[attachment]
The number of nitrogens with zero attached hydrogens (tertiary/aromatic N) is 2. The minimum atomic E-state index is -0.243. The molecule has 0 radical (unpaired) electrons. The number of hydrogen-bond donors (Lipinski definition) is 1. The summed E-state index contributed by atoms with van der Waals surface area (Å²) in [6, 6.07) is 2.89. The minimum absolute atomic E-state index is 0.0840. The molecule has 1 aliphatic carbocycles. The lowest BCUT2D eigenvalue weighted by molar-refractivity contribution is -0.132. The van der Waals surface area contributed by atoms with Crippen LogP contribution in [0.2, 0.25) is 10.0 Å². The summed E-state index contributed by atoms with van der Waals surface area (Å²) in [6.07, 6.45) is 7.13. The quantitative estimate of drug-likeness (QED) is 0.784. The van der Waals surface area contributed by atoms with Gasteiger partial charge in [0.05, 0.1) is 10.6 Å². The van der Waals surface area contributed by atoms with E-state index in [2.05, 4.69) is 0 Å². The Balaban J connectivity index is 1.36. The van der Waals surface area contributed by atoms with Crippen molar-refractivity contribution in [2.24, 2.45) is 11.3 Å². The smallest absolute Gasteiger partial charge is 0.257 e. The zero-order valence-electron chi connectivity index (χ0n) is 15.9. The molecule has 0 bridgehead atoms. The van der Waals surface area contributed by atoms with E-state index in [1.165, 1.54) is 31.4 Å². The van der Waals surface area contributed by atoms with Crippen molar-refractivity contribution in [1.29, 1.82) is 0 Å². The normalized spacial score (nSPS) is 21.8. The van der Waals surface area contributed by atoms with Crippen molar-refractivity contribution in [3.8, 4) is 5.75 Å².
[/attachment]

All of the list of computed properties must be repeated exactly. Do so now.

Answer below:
The number of nitrogens with zero attached hydrogens (tertiary/aromatic N) is 2. The minimum atomic E-state index is -0.243. The molecule has 0 radical (unpaired) electrons. The number of hydrogen-bond donors (Lipinski definition) is 1. The summed E-state index contributed by atoms with van der Waals surface area (Å²) in [6, 6.07) is 2.89. The minimum absolute atomic E-state index is 0.0840. The molecule has 1 aliphatic carbocycles. The lowest BCUT2D eigenvalue weighted by molar-refractivity contribution is -0.132. The van der Waals surface area contributed by atoms with Crippen LogP contribution in [0.2, 0.25) is 10.0 Å². The summed E-state index contributed by atoms with van der Waals surface area (Å²) in [6.07, 6.45) is 7.13. The quantitative estimate of drug-likeness (QED) is 0.784. The van der Waals surface area contributed by atoms with Gasteiger partial charge in [0.05, 0.1) is 10.6 Å². The van der Waals surface area contributed by atoms with E-state index in [2.05, 4.69) is 0 Å². The Balaban J connectivity index is 1.36. The van der Waals surface area contributed by atoms with Crippen molar-refractivity contribution in [2.24, 2.45) is 11.3 Å². The smallest absolute Gasteiger partial charge is 0.257 e. The zero-order valence-electron chi connectivity index (χ0n) is 15.9. The molecule has 0 bridgehead atoms. The van der Waals surface area contributed by atoms with E-state index in [1.165, 1.54) is 31.4 Å². The van der Waals surface area contributed by atoms with Crippen molar-refractivity contribution in [1.29, 1.82) is 0 Å². The normalized spacial score (nSPS) is 21.8. The van der Waals surface area contributed by atoms with Crippen molar-refractivity contribution in [3.8, 4) is 5.75 Å².